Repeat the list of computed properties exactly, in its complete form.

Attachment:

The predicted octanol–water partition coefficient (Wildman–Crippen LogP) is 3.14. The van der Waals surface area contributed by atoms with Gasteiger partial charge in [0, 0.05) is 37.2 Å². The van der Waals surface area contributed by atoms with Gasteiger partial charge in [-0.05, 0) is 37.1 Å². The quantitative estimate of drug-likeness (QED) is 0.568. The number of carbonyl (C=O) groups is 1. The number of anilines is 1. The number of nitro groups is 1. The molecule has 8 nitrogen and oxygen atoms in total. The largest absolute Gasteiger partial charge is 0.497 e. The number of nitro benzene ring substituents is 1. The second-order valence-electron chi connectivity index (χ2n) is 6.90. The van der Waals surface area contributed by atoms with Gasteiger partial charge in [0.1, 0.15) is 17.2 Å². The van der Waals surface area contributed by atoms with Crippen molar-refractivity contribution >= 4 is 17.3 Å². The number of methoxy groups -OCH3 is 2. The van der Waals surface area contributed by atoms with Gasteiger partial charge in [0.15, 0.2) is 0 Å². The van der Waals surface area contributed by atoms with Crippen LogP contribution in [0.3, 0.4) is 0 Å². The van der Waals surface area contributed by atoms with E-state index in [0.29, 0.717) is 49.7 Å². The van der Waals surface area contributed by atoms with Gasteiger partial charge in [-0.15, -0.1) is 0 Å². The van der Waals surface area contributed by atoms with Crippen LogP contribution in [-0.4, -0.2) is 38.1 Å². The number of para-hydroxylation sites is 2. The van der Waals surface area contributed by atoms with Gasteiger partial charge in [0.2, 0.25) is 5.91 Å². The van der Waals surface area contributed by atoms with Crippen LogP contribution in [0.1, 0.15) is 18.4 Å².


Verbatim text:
The predicted octanol–water partition coefficient (Wildman–Crippen LogP) is 3.14. The van der Waals surface area contributed by atoms with Gasteiger partial charge in [0, 0.05) is 37.2 Å². The van der Waals surface area contributed by atoms with Gasteiger partial charge in [-0.05, 0) is 37.1 Å². The quantitative estimate of drug-likeness (QED) is 0.568. The number of carbonyl (C=O) groups is 1. The number of anilines is 1. The number of nitro groups is 1. The molecule has 8 nitrogen and oxygen atoms in total. The largest absolute Gasteiger partial charge is 0.497 e. The number of nitro benzene ring substituents is 1. The second-order valence-electron chi connectivity index (χ2n) is 6.90. The van der Waals surface area contributed by atoms with Gasteiger partial charge in [0.1, 0.15) is 17.2 Å². The van der Waals surface area contributed by atoms with Crippen molar-refractivity contribution >= 4 is 17.3 Å². The number of methoxy groups -OCH3 is 2. The van der Waals surface area contributed by atoms with Gasteiger partial charge in [0.15, 0.2) is 0 Å². The van der Waals surface area contributed by atoms with Crippen LogP contribution in [0.3, 0.4) is 0 Å². The van der Waals surface area contributed by atoms with E-state index in [0.29, 0.717) is 49.7 Å². The van der Waals surface area contributed by atoms with Gasteiger partial charge in [-0.15, -0.1) is 0 Å². The van der Waals surface area contributed by atoms with Crippen LogP contribution in [-0.4, -0.2) is 38.1 Å². The number of para-hydroxylation sites is 2. The van der Waals surface area contributed by atoms with Gasteiger partial charge in [0.2, 0.25) is 5.91 Å². The van der Waals surface area contributed by atoms with Crippen LogP contribution in [0.1, 0.15) is 18.4 Å².